Yes it was bleak at times, but there were hard times for everyone throughout most of human history, we really are incredibly lucky to live now. The charm itself is a pretty standard formula, the details are all culture specific but the basics of “I want x’s a, if yes give me a vision of y, if no give me a vision of z” is a world-wide phenomenon. Professor Carey compares the Irish charm to a Greek one. Hmm, this should have gone into the post itself… Ceridwen you’ve been a thorn in my side for too long, stop showing me up! J/k of course, this is the sort of feedback I like most, do you think I should edit the post to include that info? Maybe I should also edit in some background on Geraldus himself, I tend to rush through the topical facts so I can get to my argument… And my writing could use a bit of ‘breathing room’ I think.

      Your thoughts on surrendering one’s soul to the huntsmen spirits are chilling. Personally, I think Geraldus’ reference to them being specifically ‘hunters of souls’ is sensationalism for his story. I used it for the title of my post for just that reason, heh.

      It’s an honor to hear that you enjoyed part 1 and are awaiting part 2, I hope it doesn’t disappoint! Also, what do you think of my ‘dual’ post, primarily about Melerius with the ot footnote about Finn/Gwyn/St. Collen? I figure this would be a way to catch up on all my ideas. Because I have to face facts that work and life leaves me very little time to devote to blogging.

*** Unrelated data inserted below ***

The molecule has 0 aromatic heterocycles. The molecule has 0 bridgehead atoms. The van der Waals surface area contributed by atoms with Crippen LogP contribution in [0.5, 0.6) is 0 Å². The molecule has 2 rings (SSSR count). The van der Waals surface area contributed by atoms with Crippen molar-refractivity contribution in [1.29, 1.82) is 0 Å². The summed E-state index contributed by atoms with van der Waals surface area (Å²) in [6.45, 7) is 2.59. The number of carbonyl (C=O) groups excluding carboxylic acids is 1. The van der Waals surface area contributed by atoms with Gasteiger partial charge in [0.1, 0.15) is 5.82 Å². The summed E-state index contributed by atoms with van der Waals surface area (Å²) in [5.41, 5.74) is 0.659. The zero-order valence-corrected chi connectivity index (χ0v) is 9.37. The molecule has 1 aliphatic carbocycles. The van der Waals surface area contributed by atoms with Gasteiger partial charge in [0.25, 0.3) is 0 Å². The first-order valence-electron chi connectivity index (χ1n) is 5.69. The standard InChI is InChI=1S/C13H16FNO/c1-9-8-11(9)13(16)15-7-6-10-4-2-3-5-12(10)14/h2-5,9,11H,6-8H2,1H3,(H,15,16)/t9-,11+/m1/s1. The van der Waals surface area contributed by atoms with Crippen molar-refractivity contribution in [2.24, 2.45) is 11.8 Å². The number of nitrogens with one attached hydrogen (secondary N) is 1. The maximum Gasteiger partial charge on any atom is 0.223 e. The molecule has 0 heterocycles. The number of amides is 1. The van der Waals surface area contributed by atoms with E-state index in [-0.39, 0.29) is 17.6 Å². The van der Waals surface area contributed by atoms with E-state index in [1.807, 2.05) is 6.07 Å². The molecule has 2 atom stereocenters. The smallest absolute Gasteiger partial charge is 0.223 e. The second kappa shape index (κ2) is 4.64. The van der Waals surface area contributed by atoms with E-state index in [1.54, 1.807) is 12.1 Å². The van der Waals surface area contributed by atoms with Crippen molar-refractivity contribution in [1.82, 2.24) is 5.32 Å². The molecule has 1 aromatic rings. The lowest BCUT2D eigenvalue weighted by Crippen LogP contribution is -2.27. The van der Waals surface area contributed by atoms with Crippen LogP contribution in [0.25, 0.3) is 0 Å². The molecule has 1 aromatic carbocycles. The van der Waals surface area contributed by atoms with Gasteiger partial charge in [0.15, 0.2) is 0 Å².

You deserve a shoutout and all the recommendations ever.

      Ack, this comment is already a mile long, sorry about that… I always did love conversation. Take care!

      Liked by 1 person

      1. Yes, even with all the challenges this year has brought, there were still far worse years to live. And that’s true, the formula is pretty standard. It was the content that surprised me. I think leaving out the comparison of charms was the better choice considering that this part focuses on Celtic cultures. Greek similarities are interesting, but they don’t back up your point as clearly. Unless they’re directly related somehow? You know your research best! 😊